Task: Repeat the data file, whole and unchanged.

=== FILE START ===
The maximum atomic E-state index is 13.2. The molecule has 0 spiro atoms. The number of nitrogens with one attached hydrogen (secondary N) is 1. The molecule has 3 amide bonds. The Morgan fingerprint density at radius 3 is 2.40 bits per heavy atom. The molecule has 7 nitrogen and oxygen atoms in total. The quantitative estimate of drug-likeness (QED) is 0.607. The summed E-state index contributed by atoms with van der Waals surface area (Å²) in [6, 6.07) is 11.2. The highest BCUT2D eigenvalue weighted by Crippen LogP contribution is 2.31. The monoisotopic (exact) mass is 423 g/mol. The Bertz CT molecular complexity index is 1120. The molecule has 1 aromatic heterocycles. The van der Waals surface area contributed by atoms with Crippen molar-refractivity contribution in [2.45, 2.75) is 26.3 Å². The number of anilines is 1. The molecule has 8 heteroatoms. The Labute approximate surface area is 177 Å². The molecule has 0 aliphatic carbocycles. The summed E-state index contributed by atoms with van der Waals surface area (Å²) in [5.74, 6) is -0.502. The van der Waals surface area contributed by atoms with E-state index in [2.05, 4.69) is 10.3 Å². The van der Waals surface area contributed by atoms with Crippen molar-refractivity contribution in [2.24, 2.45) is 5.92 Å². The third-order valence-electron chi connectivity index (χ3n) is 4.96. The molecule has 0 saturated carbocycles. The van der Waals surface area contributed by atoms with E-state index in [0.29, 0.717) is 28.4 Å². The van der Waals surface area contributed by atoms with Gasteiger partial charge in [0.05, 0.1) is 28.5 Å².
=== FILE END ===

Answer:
The maximum atomic E-state index is 13.2. The molecule has 0 spiro atoms. The number of nitrogens with one attached hydrogen (secondary N) is 1. The molecule has 3 amide bonds. The Morgan fingerprint density at radius 3 is 2.40 bits per heavy atom. The molecule has 7 nitrogen and oxygen atoms in total. The quantitative estimate of drug-likeness (QED) is 0.607. The summed E-state index contributed by atoms with van der Waals surface area (Å²) in [6, 6.07) is 11.2. The highest BCUT2D eigenvalue weighted by Crippen LogP contribution is 2.31. The monoisotopic (exact) mass is 423 g/mol. The Bertz CT molecular complexity index is 1120. The molecule has 1 aromatic heterocycles. The van der Waals surface area contributed by atoms with Crippen molar-refractivity contribution in [2.45, 2.75) is 26.3 Å². The number of anilines is 1. The molecule has 8 heteroatoms. The Labute approximate surface area is 177 Å². The molecule has 0 aliphatic carbocycles. The summed E-state index contributed by atoms with van der Waals surface area (Å²) in [5.74, 6) is -0.502. The van der Waals surface area contributed by atoms with E-state index in [2.05, 4.69) is 10.3 Å². The van der Waals surface area contributed by atoms with Crippen molar-refractivity contribution in [2.24, 2.45) is 5.92 Å². The third-order valence-electron chi connectivity index (χ3n) is 4.96. The molecule has 0 saturated carbocycles. The van der Waals surface area contributed by atoms with E-state index in [0.29, 0.717) is 28.4 Å². The van der Waals surface area contributed by atoms with Gasteiger partial charge in [0.05, 0.1) is 28.5 Å².